Activism is back in the UK as campaigns double
The number of activist shareholder campaigns targeting UK companies has almost doubled in the past 12 months, according to research from Squarewell Partners, which shows that 42 companies were targeted – up from 24 companies in the previous year.
‘The rise was most pronounced in FTSE 250 and AIM companies,’ says Squarewell in its new report. ‘In the FTSE 250, there were campaigns by Gopher at Playtech and Coast Capital at FirstGroup but also a series of public criticisms from top investors of companies subject to buyout offers,’ such as Spire Healthcare, G4S, Aggreko and William Hill. On the AIM market, Squarewell notes that demand for board seats remained strong but it was potential buyouts that peaked investor dissent.
The consultancy says the past year has provided insight into the trends that are likely to stick around: ‘activist situations triggered by momentum from private equity interest in UK plc, and the emergence of environmental and social issues.’
Commenting on the findings, Andrew Brady, report author and senior analyst at Squarewell Partners, tells IR Magazine that ‘activism often addresses deficits between management positioning and investor expectations, whether it be on environmental issues or strategic value creation.
‘Companies should prioritize an understanding of their shareholder base as a means of preparation for campaigns seeking to leverage these differences,’ he continues. ‘From this understanding, it is then important for a company to communicate this to the market through its equity story, integrating the long-term value proposition of the business alongside the core ESG principles that the business is built on.’
The report looks at the different tactics activists use to push their demands forward and Squarewell notes that board seat demands were ‘invariably fought over shareholder proposals.’
Seven activists were able to achieve their objectives through public pressure, it notes, while three were unable to do so, and 24 chose to escalate to either a vote no or a shareholder proposal. ‘On average, Squarewell says shareholder proposal success ‘requires a much larger holding than for a vote no or public pressure’. On average for shareholder proposal success, a 23.6 percent shareholding was needed, says Squarewell. This drops to 16.8 for public pressure success and 7.9 percent for a no vote.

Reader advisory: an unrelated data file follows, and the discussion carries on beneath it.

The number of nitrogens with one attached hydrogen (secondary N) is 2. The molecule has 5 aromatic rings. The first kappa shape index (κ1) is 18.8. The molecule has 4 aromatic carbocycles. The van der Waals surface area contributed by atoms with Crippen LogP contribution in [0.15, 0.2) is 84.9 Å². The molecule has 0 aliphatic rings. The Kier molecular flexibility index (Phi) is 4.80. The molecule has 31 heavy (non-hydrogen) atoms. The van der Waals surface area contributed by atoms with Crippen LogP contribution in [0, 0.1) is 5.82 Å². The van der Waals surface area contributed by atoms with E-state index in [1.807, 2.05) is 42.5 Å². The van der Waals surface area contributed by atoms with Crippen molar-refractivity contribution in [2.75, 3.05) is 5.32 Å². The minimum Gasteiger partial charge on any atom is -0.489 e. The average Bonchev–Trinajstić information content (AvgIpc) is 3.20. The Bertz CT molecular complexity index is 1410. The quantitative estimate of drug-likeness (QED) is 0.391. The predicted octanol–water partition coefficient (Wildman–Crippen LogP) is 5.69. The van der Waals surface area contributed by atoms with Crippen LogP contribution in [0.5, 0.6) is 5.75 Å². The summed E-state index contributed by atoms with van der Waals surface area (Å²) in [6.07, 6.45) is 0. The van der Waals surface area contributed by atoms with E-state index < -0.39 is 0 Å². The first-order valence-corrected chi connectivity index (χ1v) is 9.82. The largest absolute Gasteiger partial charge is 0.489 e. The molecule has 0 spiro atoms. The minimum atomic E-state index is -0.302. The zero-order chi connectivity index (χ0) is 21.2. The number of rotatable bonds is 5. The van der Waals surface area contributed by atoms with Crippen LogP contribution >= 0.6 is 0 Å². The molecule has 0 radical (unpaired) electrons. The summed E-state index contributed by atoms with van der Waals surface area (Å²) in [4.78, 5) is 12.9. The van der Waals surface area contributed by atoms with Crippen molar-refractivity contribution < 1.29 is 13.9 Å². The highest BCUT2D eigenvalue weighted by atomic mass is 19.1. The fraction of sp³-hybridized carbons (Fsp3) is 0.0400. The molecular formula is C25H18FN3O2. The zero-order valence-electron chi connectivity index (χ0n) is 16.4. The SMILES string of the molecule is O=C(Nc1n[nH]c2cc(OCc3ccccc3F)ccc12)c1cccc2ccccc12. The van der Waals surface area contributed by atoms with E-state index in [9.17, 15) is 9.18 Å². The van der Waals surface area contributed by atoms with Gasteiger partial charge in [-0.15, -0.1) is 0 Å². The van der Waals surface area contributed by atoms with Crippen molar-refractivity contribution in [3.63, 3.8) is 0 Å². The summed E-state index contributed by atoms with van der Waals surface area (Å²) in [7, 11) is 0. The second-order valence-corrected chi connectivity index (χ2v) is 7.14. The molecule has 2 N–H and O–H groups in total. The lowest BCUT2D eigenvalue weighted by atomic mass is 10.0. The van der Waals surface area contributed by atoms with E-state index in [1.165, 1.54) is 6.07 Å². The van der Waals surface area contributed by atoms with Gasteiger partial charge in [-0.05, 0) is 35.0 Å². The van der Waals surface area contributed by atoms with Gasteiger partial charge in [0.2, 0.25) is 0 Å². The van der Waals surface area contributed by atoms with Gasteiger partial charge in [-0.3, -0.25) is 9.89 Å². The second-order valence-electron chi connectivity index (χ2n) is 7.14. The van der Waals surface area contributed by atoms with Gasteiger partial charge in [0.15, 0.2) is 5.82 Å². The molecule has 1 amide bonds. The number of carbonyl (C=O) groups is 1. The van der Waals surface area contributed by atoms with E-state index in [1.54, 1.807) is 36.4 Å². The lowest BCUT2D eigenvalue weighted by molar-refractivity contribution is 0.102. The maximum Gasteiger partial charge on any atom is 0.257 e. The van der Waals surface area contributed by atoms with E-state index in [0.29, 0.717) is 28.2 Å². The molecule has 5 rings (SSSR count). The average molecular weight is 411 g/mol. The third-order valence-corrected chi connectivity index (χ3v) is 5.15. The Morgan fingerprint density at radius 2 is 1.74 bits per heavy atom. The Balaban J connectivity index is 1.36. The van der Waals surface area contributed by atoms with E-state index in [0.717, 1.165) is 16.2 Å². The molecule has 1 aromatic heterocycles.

Overall, ‘institutional investors gave limited support to shareholder proposals,’ according to the report author. The highest degree of support by asset managers was on climate-related proposals at BP and Royal Dutch Shell by Follow-This, which saw 21 percent and 31 percent support, respectively.
Top institutional investors were also supportive of a number of campaigns that opposed management proposals. Catalist’s campaign at Foxtons for example received support from ISS that was echoed by BlackRock and Aviva Investors, alongside Vanguard who voted against pay, says Squarewell. It adds that institutional investors also give their support for public pressure campaigns. ‘In the period analyzed we saw opposition vocalized by investors against what were seen to be undervalued buyout offers.’
Alongside ISS’ support for management opposition at Foxtons, the proxy advisor also recommended against two other management proposals where the company was targeted by an activist this year. Glass Lewis was ‘more activist friendly,’ than ISS Squarewell notes, deciding against five management proposals opposed by activists.
In what might appear to be a contradictory note, the consultancy also describes Glass Lewis as ‘management friendly,’ as it supported no shareholder proposals in the past 12 months. ISS supported three proposals at two companies.